Earth rising in the sky from the moon

NASA and Nokia Want to Bring 4G to the Moon

August 10, 2021 - Ellie Gabel

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It’s been decades since the human race has attempted to put an astronaut on the moon. The last moonwalk was in December 1972, when the astronauts of Apollo 17 explored the lunar surface and brought the largest samples back to Earth.

NASA and the current administration have expressed interest in getting people back to the moon — hopefully by 2024 — but astronauts don’t have to leave behind the comforts of home this time. NASA and Nokia are working together to bring mobile internet — specifically 4G LTE — to the moon.

One Small Step for Artemis

Before bringing cellphones to the moon, scientists need to take all the necessary steps to get astronauts up there — and that’s where the Artemis missions come in.

NASA is working on finishing its Orion space capsule and the massive Space Launch System (SLS). The organization had planned to send an uncrewed mission to orbit the moon sometime in 2020, but delays due to the COVID-19 pandemic pushed that launch attempt back to late 2021. When it’s complete, the SLS will be one of the primary spacecraft that will ferry astronauts — and possibly even commercial passengers in the distant future — to and from the moon and beyond.

Image Credit: NASA

2022 is going to be a big year for NASA and its moon missions. It’s expecting to launch the first of many sections of its planned Gateway lunar space station sometime that year. The Power and Propulsion module will provide the foundation for what will eventually be a permanent base in orbit around the moon. The plan is to get this airborne by 2022, but the delays to Orion and the SLS may push that back even further. 

What Does the Future Hold?

Astronauts hope to return to the moon by 2024. In addition to being the first time people have set foot on the lunar surface since 1972, the Artemis missions will carry the first female astronauts to the moon. Beyond the first 2024 mission, the goal is to set up a base in the southern polar region, which will allow astronauts to have a permanent presence there. 

Once that’s been accomplished, launching to Mars and other destinations within the solar system will become a lot easier. Doing so from Earth means reaching an escape velocity of 11.2 km/s if leaving the planet’s orbit or 9 km/s if trying to attain a low earth orbit, such as the International Space Station or the Starlink satellite constellation. Rockets only need to achieve an escape velocity of 2.4 km/s to escape the moon’s gravity, saving fuel and reducing strain.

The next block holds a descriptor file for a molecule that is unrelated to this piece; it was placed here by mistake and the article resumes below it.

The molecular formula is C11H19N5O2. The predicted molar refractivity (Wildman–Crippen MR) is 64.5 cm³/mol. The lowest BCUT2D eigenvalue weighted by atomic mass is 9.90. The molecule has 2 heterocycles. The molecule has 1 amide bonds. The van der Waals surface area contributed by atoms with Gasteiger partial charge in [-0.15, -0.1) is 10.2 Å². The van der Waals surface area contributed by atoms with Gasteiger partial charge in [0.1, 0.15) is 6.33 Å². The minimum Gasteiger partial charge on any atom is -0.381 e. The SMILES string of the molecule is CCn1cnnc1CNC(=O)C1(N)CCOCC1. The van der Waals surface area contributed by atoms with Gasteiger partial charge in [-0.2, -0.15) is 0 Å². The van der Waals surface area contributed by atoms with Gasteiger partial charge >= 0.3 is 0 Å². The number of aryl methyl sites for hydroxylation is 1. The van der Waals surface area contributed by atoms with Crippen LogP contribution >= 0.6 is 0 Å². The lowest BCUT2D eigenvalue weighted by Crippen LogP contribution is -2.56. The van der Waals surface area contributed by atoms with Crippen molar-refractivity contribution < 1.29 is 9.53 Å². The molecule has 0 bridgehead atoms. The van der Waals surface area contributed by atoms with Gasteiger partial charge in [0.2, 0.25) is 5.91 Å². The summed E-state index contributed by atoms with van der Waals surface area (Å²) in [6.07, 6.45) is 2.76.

It’s Not Like Making a Phone Call

Right now, E.T. can’t phone home — at least not from the moon. Traditional mobile phones don’t even work on the International Space Station, which is substantially closer to Earth than our nearest satellite. ISS astronauts rely on the tracking and data relay satellites, which are in geosynchronous orbit and work like cellphone towers in space. These satellites enable astronauts to send and receive voice, video and data in real-time, not unlike picking up the phone and Facetiming a friend around the corner. 

The further people get from Earth and the constellations of satellites surrounding it, the longer it takes to send messages. Sending radio signals — the simplest form of communication — to the moon and back takes 2.5 seconds. That might not sound like much, but considering the instantaneous communication there on Earth, it can create some challenges. Sending that same radio message to Mars can take anywhere from three to 22 minutes, depending on where the red planet currently sits in its orbit.

Right now, as of 2021, the human race has probes and spacecraft like the Voyager probes and New Horizons that are hundreds of billions of miles away from Earth. They’re still sending back information — it just takes a lot longer. Communicating with the Juno probe in orbit around Jupiter can take anywhere from 33-55 minutes for a one-way data burst. Sending information to or from New Horizons now that’s out past Pluto can take up to 5 hours. Communicating with Voyager 2, which has left the sun’s heliosphere and is in interstellar space, takes 17 and a half hours for one-way transmission.